Data quality in fMRI directly impacts your ability to detect neurological activation. Images reconstructed with the knowledge of field encoding dynamics have reduced noise and artifacts from scanner and physiologic sources, providing images with increased SNR and geometric accuracy for more powerful analyses.
fMRI is probing fundamental questions in human cognition and is helping to improve the lives of those with neurological diseases. Despite its prevalence in research and expanding use in the clinic, fMRI remains a challenging imaging technique due to it’s dependence upon accurate image encoding, geometric consistency, and high SNR.
fMRI records neurological activations, such as response to stimuli, as changes in image intensity. These intensity changes are small compared to noise inherent in the image and can be obscured by subtle image encoding errors from the scanner and physiological sources. Identifying neurological activations in group analyses requires images with high temporal SNR to ensure statistical confidence and accurate geometry to correctly localize the activation.
Accurately capturing image encoding improves image geometry, reduces ghosting, and improves SNR in fMRI imaging. Explore the next paragraphs to see how field monitoring could improve your fMRI acquisitions!
Take control of single-image and temporal SNR in fMRI
Image SNR is critical to the detection of neurologic activations in fMRI. Image SNR is directly impacted by gradient performance. Pre-programmed gradient trajectories are used to encode the image during acquisition. Subtle differences between the programmed waveform and the output waveform cause undesired phase accrual and image artifacts, including ghosting and loss of SNR.
The best analyses require consistent image quality throughout the entire imaging session. Lengthy scan sessions and using gradients at a high duty cycle are common in fMRI and can induce frequency drift and gradient heating. Both of which can degrade the temporal SNR of fMRI acquisitions and this results in the reduced ability to detect functional activation of brain regions.
Skope field monitoring solutions capture the changing dynamics including field drift and gradient heating (left/right in the image above) to reconstruct images without distortions, allowing functional activation to be strongly detected.
Ensure accurate image geometry for each subject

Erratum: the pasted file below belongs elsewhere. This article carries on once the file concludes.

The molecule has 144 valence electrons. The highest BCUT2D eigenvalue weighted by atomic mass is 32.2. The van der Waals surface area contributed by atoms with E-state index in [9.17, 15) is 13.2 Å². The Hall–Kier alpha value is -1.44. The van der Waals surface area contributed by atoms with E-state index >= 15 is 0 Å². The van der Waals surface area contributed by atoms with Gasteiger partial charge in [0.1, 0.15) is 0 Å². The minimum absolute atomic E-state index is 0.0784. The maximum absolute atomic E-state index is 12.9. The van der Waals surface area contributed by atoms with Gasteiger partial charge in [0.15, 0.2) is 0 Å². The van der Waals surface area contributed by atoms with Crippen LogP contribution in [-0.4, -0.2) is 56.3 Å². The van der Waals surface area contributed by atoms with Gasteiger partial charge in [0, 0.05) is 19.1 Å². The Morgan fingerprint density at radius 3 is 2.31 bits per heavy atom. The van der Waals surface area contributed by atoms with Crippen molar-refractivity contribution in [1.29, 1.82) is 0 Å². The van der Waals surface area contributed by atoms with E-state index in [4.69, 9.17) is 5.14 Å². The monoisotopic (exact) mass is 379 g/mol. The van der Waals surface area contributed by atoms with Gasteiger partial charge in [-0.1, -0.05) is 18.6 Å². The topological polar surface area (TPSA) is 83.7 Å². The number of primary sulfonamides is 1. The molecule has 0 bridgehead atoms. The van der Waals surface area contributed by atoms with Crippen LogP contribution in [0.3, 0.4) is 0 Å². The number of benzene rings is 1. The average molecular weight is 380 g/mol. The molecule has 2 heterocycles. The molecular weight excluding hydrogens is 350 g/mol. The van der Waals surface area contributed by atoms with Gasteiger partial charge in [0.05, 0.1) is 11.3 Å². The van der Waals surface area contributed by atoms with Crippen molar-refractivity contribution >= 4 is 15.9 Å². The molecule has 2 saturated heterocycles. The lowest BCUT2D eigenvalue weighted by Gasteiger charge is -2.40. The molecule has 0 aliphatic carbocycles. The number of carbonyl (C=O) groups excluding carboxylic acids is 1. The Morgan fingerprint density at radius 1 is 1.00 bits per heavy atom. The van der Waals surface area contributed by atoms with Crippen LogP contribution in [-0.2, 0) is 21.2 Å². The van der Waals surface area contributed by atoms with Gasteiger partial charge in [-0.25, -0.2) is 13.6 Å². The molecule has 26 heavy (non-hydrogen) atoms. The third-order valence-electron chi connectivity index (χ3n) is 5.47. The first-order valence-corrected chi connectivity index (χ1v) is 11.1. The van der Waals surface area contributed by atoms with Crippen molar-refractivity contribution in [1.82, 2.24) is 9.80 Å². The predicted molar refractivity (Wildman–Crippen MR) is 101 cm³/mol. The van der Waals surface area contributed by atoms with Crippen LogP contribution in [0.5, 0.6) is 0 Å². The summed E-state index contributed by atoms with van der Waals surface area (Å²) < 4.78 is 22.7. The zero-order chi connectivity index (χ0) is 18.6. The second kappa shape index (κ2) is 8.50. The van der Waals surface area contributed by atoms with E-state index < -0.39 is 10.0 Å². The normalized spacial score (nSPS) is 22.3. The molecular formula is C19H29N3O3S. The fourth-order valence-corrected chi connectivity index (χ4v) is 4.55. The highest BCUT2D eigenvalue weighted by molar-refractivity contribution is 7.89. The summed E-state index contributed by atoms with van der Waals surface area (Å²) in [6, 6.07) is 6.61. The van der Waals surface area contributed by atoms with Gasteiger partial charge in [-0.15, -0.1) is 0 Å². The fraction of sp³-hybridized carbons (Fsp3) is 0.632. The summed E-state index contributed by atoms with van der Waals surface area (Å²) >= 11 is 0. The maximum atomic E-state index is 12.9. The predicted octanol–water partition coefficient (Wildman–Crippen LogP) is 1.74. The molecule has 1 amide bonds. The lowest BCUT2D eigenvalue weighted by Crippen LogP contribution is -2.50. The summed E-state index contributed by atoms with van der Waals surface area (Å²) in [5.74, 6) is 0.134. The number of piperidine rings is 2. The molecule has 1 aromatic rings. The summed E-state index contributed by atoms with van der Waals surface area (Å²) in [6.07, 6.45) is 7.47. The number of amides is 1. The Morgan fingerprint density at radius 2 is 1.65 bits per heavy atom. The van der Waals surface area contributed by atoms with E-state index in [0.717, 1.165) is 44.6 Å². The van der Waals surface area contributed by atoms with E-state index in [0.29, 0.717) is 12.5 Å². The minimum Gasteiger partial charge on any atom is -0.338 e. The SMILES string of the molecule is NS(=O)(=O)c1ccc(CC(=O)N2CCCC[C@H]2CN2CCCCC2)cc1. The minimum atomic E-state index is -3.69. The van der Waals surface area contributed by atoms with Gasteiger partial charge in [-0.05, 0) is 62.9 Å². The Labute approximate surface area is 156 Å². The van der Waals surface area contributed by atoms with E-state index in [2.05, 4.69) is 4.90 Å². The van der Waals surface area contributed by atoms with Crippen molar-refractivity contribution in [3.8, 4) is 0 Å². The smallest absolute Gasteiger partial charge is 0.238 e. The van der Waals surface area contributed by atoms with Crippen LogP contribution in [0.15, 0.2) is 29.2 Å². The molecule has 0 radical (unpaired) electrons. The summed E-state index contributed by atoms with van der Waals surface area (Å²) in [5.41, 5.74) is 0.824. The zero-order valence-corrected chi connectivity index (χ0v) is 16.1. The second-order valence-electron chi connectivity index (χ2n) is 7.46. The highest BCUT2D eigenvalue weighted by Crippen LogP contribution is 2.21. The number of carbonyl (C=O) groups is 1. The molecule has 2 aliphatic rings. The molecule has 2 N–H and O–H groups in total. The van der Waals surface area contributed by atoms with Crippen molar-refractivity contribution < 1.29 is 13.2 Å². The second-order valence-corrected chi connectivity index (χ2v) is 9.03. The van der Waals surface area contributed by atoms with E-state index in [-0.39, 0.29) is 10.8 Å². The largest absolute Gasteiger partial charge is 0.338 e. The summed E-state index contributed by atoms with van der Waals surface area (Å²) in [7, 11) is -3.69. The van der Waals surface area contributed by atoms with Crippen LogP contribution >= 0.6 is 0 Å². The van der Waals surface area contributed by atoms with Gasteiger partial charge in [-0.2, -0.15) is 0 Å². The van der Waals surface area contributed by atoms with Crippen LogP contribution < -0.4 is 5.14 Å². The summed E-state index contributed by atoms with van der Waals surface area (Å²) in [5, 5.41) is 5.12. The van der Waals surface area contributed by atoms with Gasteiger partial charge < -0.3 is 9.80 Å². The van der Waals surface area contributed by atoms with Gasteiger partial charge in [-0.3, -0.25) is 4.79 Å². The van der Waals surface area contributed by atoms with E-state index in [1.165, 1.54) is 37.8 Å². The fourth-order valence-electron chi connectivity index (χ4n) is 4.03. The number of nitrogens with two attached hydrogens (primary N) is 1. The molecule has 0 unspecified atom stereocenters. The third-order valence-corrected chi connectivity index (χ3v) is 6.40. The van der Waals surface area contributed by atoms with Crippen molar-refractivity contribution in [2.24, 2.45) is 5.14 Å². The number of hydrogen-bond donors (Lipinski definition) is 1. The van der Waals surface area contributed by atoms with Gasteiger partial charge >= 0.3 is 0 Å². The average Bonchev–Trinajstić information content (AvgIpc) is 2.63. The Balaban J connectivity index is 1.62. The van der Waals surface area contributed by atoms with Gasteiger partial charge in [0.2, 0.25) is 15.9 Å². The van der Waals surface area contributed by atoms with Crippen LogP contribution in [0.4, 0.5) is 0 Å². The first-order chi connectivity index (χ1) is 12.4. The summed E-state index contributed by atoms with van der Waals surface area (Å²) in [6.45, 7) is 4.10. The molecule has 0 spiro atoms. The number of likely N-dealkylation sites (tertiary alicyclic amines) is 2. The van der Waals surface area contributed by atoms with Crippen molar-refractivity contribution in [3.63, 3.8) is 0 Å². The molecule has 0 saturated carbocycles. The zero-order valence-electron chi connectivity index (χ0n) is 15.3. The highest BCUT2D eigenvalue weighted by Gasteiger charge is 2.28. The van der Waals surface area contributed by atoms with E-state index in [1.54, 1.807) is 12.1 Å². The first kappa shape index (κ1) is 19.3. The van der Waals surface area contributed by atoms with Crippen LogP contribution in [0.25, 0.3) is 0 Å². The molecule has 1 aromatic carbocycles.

Detecting group and population differences in neuroscience studies requires fMRI data to have correct image geometry for each subject.
Image geometry is impacted by various factors, including the accuracy of image encoding. The same subtle variations that impact SNR can also distort image geometry.
Skope field monitoring solutions measure the actual image encoding trajectory and reconstruct images accounting for field fluctuations which distort image geometry.
Take fMRI to higher resolution at ultra-high field
Ultra-high field (7T +) holds multiple promises for improving fMRI research. Faster relaxation times mean potentially greater image contrast, allowing better identification of activations; increased signal means higher SNR for the same resolution or increased resolution with SNR comparable to 3T. These promises, however, come with challenges. In fact, increased resolution means that smaller movements outside the field of view can degrade image quality.
Image reconstructions informed by field monitoring can help account for these movements, improving images and unlocking new applications for your research at ultra-high field.
Explore new sequences for cutting-edge fMRI research
The prevalent single-shot EPI acquisition is limited in the range of physiological effects it can capture. The inherently long echo time needed for a high resolution fMRI image prohibits the detection of BOLD activations with short T2* relaxation times. This leads to a failure in identifying the full constellation of neural responses involved in a cognitive task. The NeuroCam allows the use of MR acquisitions such as spirals which can be optimized for sensitivity to the full range of BOLD responses. This freedom in sequence design also benefits the exploration of other physiological effects (e.g. perfusion).